Welcome To The Weird And Wonderful World Of HUMANORIUM 

October 4, 2017

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With fall colours in all their glory, contemporary art is bringing even more vibrant tones to the Quartier des Spectacles, thanks to an especially strange and festive event! From October 5 to 15, come to Les Jardins Gamelin to enjoy a riff on the special atmosphere of 19th and 20th century carnivals, with artworks celebrating the dark and bizarre aspects of human nature. Presented for the first time in Montreal by EXMURO arts publics, HUMANORIUM is part of the KM3 participatory art walk.

Vincent Roy, the organization’s executive and artistic director and Humanorium’s co-curator, with Ève Cadieux, spoke with us about this intriguing event.

Where did the idea for the project – part freak show, part travelling art exhibition – come from?

HUMANORIUM has its origins in an outing with my daughter a few years ago, to a travelling country fair where we toured a very run-down haunted house attraction. Its sad state allowed me to get a look behind the scenes, and that made me want to reinvent the house of horrors, and use it as the basis for a contemporary art exhibition. At EXMURO arts publics, we’re always looking for new ways to bring art to the public and to present travelling art shows. The result was HUMANORIUM, which opened in Quebec City last summer.

Humanorium, presented in Quebec City during the summer of 2016

What kinds of works were you looking for?

We wanted works that explored the beauty and ugliness of humanity, and that could be adapted to structures inspired by the carnival tradition: the museum of death, the freak show, etc. The idea was to present new works, some of which might already have been shown in museums, but in a more antique and experimental setting. That’s also the spirit in which we included works like Stand de tir (shooting gallery) by Marc Séguin, Sirenomena by Dgino Cantin, and La Machine à vue by Eruoma Awashish and Nicolas Lévesque.

Continuing in that vein, could you tell us more about the works that comprise HUMANORIUM – the strange carnival?

There are a dozen works, including photography, sculpture and installations. There’s a carousel, by BGL, made of shopping carts in which riders play the role of “merchandise.” Le Musée de la mort – the museum of death – showcases the work of Toronto artist Jack Burman, who has been photographing human remains and their preservation for more than 30 years. In La Chambre des curiosités 1, sculptor Dgino Cantin exhibits representations of strange beings and imaginary creatures. Le Petit acousmonium immerses the visitor in the vast sonic universe created by Érick Orion. Sculptor Louis Fortier gives us food for thought with La Chambre des curiosités 2, where visitors find themselves being observed by the works on display. Lastly, Théâtre Rude Ingénierie confronts viewers with a machine that’s trying to communicate with them.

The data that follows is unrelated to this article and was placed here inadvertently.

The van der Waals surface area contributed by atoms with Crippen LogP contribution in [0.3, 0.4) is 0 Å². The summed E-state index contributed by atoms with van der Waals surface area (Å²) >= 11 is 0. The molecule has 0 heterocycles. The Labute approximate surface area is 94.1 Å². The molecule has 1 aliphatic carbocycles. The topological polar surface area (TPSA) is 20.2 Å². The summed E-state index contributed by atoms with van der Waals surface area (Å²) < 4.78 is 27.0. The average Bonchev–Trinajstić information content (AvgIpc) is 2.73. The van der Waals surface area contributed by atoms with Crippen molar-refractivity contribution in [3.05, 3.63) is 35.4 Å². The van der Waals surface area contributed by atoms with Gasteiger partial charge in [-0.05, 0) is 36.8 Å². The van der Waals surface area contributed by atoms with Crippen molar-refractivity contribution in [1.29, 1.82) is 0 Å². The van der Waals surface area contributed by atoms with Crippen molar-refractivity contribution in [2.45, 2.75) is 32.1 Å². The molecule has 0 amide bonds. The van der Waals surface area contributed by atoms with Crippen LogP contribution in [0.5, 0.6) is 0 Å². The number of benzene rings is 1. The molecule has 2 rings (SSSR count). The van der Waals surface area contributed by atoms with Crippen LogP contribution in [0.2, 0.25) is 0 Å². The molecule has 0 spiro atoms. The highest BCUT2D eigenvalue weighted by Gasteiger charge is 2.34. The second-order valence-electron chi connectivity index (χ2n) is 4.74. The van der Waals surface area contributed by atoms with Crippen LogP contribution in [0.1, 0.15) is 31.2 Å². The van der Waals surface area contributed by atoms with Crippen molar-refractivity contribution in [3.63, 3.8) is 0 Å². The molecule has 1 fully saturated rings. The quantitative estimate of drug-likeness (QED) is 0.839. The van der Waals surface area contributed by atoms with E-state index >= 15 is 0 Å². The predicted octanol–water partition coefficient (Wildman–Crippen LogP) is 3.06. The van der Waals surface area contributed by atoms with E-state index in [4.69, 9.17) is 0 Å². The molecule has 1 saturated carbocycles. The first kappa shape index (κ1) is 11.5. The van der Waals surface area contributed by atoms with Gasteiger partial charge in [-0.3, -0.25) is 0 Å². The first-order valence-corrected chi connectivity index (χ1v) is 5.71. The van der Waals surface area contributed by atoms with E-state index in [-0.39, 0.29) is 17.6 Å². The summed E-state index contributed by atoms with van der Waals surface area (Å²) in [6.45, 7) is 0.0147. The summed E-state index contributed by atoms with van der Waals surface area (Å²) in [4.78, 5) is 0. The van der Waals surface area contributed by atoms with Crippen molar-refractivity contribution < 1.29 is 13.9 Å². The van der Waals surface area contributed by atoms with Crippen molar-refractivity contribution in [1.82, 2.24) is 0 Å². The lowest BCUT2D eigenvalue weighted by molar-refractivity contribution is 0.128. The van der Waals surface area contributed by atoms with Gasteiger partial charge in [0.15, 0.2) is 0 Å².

So the exhibition walks a fine line between beauty and ugliness...

Exactly, and that’s also a recurring theme in the history of art and of humanity as a whole. Beauty and ugliness have both always been fascinating. That’s an idea reflected in the work of Catalan multidisciplinary artist Joan Fontcuberta, a specialist in the strangeness found on the Internet (the true modern-day freak show), whose Freak show presents examples of ordinary people who modify their appearance and create new identities for themselves. It’s a very human paradox. We’re beautiful, but we’re also ugly inside and we can also see that everyone has their dark side, their little freaky streak… That said, we didn’t want to be shocking just for the sake of it, nor just poke fun. Instead, we wanted to take a critical look at human beings, death, beauty, and things that are strange – or not!

What drives you to put together such out-of-the-ordinary contemporary art exhibitions?

I tend to think that people need to be shaken up a little, sometimes, and HUMANORIUM is anything but a presentation of the beauty of a perfect world. It’s also a way to reach out beyond the usual circle of art aficionados and attract an audience that may never have been exposed to contemporary art. The artists we approached all appreciated the planned format and accepted without hesitation. I think people will be surprised, because what they’re going to see isn’t fake or theatrical. There are facilitators on-site to talk to visitors about the works and demystify the artists’ creative approach. In the end, more than anything we want people to say that they had a stimulating and enriching experience at a contemporary art show.

October 5 to 15
Place Émilie-Gamelin